First Amendment Rights at a Protest: How to Stay Out of Jail
Understanding Your First Amendment Rights During a Protest
Our constitution affords people many rights. Within the constitution is the first amendment, which states that people have the right to freedom of speech and the right to peaceably assemble. The first amendment protects people who wish to voice their complaint or support of an issue. People express their viewpoints most often in the form of protests, demonstrations, marches, and rallies. Keep in mind, however, that free speech does not protect anyone from breaking the law. Furthermore, there may be certain stipulations for protesting. For example, you may need a permit if traffic is disrupted, amplifiers are used for broadcasting, or you anticipate a large number of people that will attend.
Although we are guaranteed first amendment rights under the constitution to protest, large gatherings such as these often become contentious and difficulties arise. Here are tips to help you if you participate in any type of political protest.
Put safety first
No matter what the political protest is about, staying safe should be a top priority. Follow these guidelines to ensure your safety:
- Stick together with the group. Don’t wander off alone or become separated from the group. There may be other counter-protesters and being alone puts you at risk.
- Never engage in any violent or destructive activities during the course of the protest. There is no protection under the first amendment to destroy property or harm other individuals.
- Do not break any laws. Aside from engaging in violent activities, you shouldn’t block pedestrians from walking down the sidewalk or interrupt traffic unless you have a permit. You can’t trespass on private property either. If you do so, the owner can ask you to leave. If you don’t leave, the owner may call the police to have you removed. Furthermore, you may not harass passersby, although you are allowed to offer them pamphlets and other material.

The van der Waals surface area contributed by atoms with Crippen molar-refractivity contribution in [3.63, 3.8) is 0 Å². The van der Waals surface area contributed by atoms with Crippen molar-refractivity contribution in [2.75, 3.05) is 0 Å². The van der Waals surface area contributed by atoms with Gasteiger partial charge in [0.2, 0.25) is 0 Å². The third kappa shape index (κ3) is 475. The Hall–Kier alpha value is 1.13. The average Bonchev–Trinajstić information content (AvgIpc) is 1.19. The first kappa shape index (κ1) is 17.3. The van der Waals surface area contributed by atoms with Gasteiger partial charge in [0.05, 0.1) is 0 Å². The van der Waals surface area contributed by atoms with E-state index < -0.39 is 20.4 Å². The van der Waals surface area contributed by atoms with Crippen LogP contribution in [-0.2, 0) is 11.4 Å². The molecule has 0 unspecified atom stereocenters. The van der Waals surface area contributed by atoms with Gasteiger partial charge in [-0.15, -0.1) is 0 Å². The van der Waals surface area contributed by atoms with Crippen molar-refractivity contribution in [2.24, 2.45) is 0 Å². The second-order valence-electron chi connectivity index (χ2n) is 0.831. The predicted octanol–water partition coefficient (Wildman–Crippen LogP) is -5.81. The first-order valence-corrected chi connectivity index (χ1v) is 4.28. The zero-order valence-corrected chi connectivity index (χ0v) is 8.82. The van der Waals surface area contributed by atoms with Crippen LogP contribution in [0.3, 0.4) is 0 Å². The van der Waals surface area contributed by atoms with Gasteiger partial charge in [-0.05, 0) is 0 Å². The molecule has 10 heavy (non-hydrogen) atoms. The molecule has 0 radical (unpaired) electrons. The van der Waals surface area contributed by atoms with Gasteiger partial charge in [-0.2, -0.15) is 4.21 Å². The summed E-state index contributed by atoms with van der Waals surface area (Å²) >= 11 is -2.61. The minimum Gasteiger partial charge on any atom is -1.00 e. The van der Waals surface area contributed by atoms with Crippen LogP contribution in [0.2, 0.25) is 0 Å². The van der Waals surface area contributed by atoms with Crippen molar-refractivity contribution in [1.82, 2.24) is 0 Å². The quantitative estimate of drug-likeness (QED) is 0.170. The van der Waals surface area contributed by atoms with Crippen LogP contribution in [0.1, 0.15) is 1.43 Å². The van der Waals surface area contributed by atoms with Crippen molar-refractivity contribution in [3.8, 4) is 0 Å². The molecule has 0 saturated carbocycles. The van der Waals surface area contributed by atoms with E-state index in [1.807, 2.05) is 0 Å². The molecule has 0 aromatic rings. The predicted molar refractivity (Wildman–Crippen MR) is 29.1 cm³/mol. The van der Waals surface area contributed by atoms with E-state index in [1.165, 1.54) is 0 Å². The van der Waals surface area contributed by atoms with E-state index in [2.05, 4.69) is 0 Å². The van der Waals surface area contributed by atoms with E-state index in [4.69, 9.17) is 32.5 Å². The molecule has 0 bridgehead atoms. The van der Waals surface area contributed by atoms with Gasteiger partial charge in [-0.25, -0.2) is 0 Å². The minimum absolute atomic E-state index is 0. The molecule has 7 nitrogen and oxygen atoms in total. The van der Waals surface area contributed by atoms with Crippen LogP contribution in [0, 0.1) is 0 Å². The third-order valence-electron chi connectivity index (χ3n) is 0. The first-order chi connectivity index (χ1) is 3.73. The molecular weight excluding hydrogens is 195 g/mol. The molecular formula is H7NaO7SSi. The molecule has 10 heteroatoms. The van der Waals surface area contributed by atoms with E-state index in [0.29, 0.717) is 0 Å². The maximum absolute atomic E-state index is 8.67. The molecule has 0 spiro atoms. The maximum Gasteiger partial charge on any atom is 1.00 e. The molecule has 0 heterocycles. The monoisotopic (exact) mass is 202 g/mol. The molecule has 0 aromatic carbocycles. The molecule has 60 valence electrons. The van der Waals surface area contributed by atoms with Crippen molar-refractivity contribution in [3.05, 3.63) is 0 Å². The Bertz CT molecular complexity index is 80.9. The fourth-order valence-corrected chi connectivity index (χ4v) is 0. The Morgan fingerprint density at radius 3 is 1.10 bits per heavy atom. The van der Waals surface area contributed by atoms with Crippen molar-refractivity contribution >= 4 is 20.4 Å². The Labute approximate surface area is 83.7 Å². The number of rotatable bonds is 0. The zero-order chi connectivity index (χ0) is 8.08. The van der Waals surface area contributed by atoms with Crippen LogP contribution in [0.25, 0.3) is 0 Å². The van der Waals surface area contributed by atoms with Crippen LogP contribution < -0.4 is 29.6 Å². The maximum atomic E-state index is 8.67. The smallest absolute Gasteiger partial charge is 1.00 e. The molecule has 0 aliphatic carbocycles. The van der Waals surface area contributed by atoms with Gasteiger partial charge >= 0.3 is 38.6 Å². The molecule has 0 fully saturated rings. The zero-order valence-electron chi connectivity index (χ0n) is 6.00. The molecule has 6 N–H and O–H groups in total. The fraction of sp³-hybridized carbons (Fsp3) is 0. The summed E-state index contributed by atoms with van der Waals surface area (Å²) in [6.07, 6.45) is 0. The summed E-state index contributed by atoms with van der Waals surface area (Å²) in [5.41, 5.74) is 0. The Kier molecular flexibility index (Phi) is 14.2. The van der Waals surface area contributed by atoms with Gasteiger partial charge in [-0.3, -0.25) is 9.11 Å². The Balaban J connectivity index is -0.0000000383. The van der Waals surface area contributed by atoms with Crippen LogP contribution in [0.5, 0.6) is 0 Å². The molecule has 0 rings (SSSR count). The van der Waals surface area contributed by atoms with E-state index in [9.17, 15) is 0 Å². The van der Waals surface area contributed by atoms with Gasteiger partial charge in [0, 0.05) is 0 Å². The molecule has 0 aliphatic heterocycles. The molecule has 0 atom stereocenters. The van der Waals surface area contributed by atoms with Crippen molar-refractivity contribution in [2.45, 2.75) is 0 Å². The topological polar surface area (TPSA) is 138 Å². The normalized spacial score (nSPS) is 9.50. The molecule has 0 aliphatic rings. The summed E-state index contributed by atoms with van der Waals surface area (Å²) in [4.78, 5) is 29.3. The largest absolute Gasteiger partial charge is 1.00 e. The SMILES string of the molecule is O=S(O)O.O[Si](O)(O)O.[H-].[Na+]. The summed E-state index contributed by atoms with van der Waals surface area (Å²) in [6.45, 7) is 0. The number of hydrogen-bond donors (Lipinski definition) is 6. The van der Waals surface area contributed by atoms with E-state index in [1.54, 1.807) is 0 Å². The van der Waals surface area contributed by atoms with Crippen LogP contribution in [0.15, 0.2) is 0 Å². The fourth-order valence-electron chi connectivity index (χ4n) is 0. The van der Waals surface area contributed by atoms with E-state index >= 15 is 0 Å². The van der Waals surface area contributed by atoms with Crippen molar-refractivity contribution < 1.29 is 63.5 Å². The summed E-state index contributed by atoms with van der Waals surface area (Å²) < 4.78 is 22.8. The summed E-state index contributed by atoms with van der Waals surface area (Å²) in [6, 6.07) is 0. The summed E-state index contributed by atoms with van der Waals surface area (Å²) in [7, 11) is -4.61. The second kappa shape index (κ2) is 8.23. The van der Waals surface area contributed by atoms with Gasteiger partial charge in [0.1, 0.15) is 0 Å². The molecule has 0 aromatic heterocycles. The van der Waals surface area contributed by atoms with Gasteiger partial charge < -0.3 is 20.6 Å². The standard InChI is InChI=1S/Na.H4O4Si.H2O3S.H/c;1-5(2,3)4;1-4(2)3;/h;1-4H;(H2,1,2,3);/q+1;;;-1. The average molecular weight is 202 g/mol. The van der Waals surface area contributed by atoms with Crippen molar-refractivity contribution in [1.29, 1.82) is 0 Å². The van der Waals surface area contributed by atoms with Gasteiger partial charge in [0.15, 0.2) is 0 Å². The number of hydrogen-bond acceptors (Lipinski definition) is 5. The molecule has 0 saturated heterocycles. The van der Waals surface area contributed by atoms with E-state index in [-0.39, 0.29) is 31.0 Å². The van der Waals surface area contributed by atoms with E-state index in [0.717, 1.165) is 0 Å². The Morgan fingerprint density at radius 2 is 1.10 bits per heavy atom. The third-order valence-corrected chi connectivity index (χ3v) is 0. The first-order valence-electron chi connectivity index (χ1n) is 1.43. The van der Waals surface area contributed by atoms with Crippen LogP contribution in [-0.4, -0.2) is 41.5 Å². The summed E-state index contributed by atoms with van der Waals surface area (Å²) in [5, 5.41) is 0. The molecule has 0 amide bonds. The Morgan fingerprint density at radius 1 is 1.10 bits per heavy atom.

What to do in the event of counter-protesters
Remember that counter protesters have first amendment rights also. They may be just as passionate about their viewpoint as you are. During times of counter-protesting it’s best not to engage one-on-one with any of them. Police are supposed to keep the two groups separated but in the event that this doesn’t happen, keep focused on your group’s agenda and try to ignore the other group. Remember if you protest peacefully, it gives more credence to your viewpoint.
What should I do if I encounter the police?
As long as you are following the guidelines for protesting, there should not be any issues with the police. However, sometimes things get out of hand and innocent people get arrested. Here is how to handle all aspects of a potential arrest:
- Prior to any arrest: Be sure you know the laws. Don’t block any pedestrians, traffic, or roads unless you have a permit to do so. Protest without violence, and stay away from counter protesters.
- During an arrest: If for some reason, the police do arrest you, do not argue or resist in any way. You could ask what the charge is and explain that you have a right to be there (show the permit if applicable). But if you get arrested anyway, don’t resist. Resisting arrest is a crime.
- After an arrest: The first thing you want to do is post bail so you can go home. After that, seek legal counsel to find out if your first amendment rights were violated.
Protesting is your right under the first amendment. Understand the particular laws in your town and around protesting so that you do not violate any laws. Stay safe and keep peaceful. If you find yourself in a predicament, contact 8-Ball Bail Bonds for help getting out right away.